- Blame. Along with a break in trust comes blame. We naturally want problems to be someone else’s fault. When it comes to money problems many partners begin to look for ways to blame the other for the situation they’re in. In some cases, there is one partner clearly more at fault than the other. In most cases, however, better financial choices could probably have been made by both.
- Guilt. There can be a heavy feeling of guilt felt by one or both partners, especially if family health, safety, or comfort is compromised. Even if those basics are secure, a parent’s inability to give a child certain opportunities or niceties can lead to significant guilt. Eventually, these feelings of guilt can be tied to feelings of self-worth and can even contribute to depression.
- Breakdown in communication. One of the largest effects of financial stress is without a doubt a breakdown in the ability of couples to effectively communicate with one another. Unfortunately, in times of difficulty, communication is the most crucial skill needed in order to weather the storm.
These are not all the effects financial problems can produce, but they are broadly the most common. I say broadly because each of these can manifest differently for the individual and each can have effects of its own that further compound the problems already being experienced.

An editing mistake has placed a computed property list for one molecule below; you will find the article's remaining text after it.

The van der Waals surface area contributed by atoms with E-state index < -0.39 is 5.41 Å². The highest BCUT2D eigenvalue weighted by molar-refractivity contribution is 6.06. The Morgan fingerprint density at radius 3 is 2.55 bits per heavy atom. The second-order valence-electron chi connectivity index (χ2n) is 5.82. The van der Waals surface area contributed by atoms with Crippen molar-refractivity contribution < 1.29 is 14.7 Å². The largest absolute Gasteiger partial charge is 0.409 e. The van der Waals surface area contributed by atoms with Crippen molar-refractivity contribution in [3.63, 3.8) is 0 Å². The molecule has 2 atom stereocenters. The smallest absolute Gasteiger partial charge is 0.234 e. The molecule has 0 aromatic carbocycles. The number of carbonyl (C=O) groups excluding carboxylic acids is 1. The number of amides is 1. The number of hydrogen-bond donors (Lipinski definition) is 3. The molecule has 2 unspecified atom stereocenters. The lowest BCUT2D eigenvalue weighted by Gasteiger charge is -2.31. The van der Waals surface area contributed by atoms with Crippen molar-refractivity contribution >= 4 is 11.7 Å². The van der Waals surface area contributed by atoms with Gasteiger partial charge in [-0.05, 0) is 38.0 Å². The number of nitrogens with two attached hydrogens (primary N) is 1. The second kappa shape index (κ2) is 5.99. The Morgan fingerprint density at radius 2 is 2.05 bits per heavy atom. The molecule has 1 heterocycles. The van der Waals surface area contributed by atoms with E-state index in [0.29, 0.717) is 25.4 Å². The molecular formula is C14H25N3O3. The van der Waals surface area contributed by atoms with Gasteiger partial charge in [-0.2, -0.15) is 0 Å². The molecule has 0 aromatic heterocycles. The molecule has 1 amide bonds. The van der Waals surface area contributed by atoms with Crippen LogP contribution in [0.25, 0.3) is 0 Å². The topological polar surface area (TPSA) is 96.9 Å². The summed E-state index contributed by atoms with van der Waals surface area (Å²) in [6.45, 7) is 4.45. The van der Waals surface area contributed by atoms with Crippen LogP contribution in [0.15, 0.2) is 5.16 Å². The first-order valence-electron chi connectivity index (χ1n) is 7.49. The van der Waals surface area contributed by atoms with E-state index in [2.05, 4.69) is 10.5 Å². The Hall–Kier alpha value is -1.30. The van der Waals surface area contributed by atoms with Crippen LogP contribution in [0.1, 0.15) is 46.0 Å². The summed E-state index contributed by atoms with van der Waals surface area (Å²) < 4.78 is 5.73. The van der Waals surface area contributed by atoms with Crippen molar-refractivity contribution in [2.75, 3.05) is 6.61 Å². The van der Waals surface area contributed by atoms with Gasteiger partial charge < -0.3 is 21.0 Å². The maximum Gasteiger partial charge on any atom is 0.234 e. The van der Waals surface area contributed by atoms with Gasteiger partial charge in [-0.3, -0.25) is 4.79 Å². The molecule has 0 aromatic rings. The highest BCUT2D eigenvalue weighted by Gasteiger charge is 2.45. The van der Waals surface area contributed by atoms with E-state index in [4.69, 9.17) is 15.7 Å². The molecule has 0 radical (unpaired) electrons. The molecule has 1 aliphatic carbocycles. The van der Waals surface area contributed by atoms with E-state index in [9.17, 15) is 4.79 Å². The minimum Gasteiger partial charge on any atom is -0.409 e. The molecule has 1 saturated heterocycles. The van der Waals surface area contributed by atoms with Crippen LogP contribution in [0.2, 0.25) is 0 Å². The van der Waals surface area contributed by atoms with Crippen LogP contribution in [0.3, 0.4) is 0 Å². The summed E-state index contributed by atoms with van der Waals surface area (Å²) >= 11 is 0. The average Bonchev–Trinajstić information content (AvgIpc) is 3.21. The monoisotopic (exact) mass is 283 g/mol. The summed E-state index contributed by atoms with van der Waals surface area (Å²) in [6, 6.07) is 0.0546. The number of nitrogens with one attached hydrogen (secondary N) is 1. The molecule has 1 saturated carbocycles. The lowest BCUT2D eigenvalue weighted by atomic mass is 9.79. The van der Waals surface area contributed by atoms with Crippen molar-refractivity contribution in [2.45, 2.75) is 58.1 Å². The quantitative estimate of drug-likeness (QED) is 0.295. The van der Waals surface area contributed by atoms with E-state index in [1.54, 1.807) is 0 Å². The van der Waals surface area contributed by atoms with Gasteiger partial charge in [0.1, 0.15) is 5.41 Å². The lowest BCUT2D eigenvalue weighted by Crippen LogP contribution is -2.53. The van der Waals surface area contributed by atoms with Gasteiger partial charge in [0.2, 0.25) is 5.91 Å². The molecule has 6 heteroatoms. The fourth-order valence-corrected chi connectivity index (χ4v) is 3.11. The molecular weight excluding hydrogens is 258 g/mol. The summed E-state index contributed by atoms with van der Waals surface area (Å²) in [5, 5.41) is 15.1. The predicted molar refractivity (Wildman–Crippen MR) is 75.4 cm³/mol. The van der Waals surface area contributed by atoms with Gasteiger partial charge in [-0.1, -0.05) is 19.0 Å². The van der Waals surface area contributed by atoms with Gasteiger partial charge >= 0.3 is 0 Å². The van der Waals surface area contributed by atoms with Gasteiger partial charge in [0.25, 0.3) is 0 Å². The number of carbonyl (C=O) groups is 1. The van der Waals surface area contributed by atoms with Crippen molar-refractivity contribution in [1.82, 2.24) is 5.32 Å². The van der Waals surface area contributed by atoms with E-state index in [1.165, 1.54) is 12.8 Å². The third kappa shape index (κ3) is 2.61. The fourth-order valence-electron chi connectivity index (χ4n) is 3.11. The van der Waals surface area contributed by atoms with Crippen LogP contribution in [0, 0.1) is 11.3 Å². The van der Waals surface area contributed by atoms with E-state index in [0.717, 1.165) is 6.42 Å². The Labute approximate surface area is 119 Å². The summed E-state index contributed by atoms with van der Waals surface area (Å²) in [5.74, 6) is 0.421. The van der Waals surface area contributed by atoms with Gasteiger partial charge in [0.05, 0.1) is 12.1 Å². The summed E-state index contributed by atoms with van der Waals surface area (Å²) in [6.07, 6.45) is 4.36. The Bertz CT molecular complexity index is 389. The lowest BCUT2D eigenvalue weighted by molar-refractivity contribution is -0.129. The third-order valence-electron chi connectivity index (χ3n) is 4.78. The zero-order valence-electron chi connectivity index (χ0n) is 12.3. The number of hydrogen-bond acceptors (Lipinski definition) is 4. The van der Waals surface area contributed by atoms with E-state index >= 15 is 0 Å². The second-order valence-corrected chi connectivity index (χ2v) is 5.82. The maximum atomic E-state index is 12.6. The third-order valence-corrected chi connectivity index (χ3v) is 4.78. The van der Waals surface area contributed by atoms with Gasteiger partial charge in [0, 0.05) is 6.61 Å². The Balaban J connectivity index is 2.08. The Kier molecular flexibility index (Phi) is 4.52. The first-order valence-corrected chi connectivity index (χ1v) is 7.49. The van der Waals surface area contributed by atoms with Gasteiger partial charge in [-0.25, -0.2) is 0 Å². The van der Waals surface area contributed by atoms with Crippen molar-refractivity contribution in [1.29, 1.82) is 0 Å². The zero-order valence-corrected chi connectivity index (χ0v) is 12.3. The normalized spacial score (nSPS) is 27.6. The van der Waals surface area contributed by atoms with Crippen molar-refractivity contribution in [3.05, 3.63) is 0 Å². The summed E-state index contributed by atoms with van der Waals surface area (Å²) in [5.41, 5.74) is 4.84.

Maintaining Your Relationship During Financial Turbulence
Finding a way to financial health is crucial, but even more so is maintaining the health of your relationship, especially if there are children involved. Allowing your relationship to break down will not only be painful and problematic for you, but it can also be devasting for kids. Even if you think you are shielding them, children are a tune to strain between their parents.
Couples often come to counseling in what they see as a last-ditch effort to save their relationship, but what most don’t act on earlier is taking steps to prevent themselves from getting to a “last-ditch” point. This isn’t to say they would have avoided counseling altogether but coming to counseling for help is a better place to start than coming out of desperation. Once a couple has gotten to this point you can be assured that family life is suffering in many ways – not just financially.
The most important measure any couple can take to maintain the health of their relationship is to constantly look for ways to maintain or improve communication. This needs to be done during good times and bad. Communication skills are like muscles, if you stop working on keeping them fit they will weaken or atrophy. When that happens, it can take much time and effort to get those skills back in shape.
Focusing on honest, productive, and consistent communication, especially as you are dealing with financial problems, is a non-negotiable if you are to maintain your relationship and work as a team. That can feel particularly difficult if your main focus is keeping the bills paid, but things will only worsen if your relationship falls apart as well. So, as hard as it may be, if you’re feeling the pressure and stress of financial problems, pause for a moment and consider all the aspects of your life including your relationship and family. Then give some thought to how you can minimize the additional damage that can be done when you allow the financial problems to tear those relationships apart.